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The photo shows Lucy with her arm around Steve. Both of them are smiling at the camera.

“I’ve got nothing to lose” - Steve and Lucy Kerly's HSCT journey

Lucy Kerly and her husband Steve both had HSCT to treat their MS. Lucy has just had HSCT on the NHS at Hammersmith Hospital in London. Steve travelled to Mexico for his in 2016. Lucy tells us about their experiences and how they’re both getting on.

Steve’s MS diagnosis

Steve was initially diagnosed with relapsing remitting MS in 2003, and secondary progressive MS in 2009. But we feel this may have been wrong. He really didn’t have defined relapses and then recover. He tried five different disease modifying therapies (DMTs) but nothing seemed to work. 

He got new symptoms and they remained and slowly progressed. One of the first things was sudden onset of double vision. Steroids did nothing and he remained with this for 10 years until squint surgery corrected it. There was also a gradual decline in his mobility, going from a slight limp, stick, crutches, zimmer to wheelchair by 2014.

Read more about MS signs and symptoms

When we heard about HSCT

In January 2016, we sat having dinner with the kids and a Panorama programme came on about HSCT and MS. We all stopped and watched in shock that we'd never heard of this treatment before.

The following day we went into research mode and joined every Facebook group and forum that mentioned HSCT. It quickly became apparent that Steve would not fit the strict criteria for NHS treatment, so we started looking at the overseas options. Russia declined him due to his EDSS (Expanded Disability Status Scale) of 7.5. However, Mexico were happy to accept him. Now there was just the small matter of costs!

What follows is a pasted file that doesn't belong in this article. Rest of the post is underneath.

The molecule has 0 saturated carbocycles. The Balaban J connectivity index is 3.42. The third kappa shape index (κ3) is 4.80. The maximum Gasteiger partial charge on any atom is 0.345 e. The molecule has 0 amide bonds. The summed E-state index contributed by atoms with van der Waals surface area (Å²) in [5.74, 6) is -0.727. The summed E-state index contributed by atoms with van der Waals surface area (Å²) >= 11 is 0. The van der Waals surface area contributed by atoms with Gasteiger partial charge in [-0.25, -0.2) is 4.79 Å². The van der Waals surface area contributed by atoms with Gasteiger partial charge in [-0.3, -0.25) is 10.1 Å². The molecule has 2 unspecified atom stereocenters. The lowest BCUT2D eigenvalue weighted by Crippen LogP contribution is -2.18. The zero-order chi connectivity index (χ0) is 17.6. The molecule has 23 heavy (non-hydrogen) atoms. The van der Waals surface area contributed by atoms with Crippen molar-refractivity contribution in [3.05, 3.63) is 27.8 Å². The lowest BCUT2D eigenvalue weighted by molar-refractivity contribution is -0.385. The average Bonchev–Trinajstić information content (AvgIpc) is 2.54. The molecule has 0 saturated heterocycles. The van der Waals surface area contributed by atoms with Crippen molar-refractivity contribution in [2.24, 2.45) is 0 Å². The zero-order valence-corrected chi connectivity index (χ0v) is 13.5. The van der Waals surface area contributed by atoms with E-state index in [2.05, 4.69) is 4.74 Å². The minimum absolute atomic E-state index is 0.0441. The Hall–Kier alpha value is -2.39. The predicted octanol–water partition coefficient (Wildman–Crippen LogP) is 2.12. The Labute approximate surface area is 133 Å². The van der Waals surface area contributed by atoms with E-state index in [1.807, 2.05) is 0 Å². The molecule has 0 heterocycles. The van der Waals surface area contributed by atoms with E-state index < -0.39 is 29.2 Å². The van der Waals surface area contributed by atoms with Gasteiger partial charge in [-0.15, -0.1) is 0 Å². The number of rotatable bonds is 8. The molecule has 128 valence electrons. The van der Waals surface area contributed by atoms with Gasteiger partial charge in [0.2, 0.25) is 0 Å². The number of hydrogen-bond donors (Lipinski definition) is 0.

Read more about HSCT outside the NHS

A leap of faith

By June 2016, after six months of fundraising, we were ready to go. We accepted a date for the HSCT in July – short notice, but someone else had cancelled so we took the slot.

Steve’s words were “I’ve got nothing to lose”. He felt the way he was progressing he'd be in a care home by the time he was 50. It was a leap of faith I suppose, it gave us all hope. We knew it wasn’t going to reverse the damage already done, the aim was to halt the progression.

Explore the research on HSCT

Over the last six years, Steve has remained pretty stable, with an EDSS of 7. Although in the last year, after a nasty urine infection that hospitalised him, his mobility has declined slightly, with more falls. His neurologist will be repeating MRIs to see what’s going on, but he’s no worse than before he went to Mexico so we remain positive.

My MS diagnosis – during COVID

I was diagnosed in 2020. COVID had hit and I was diagnosed over the phone. I went through MRIs and a lumbar puncture and was told I had primary progressive MS.

I didn’t accept it, believed it had to be wrong. Two months later I saw a neurologist and asked if the diagnosis was right. She said yes. I immediately thought, HSCT here we come.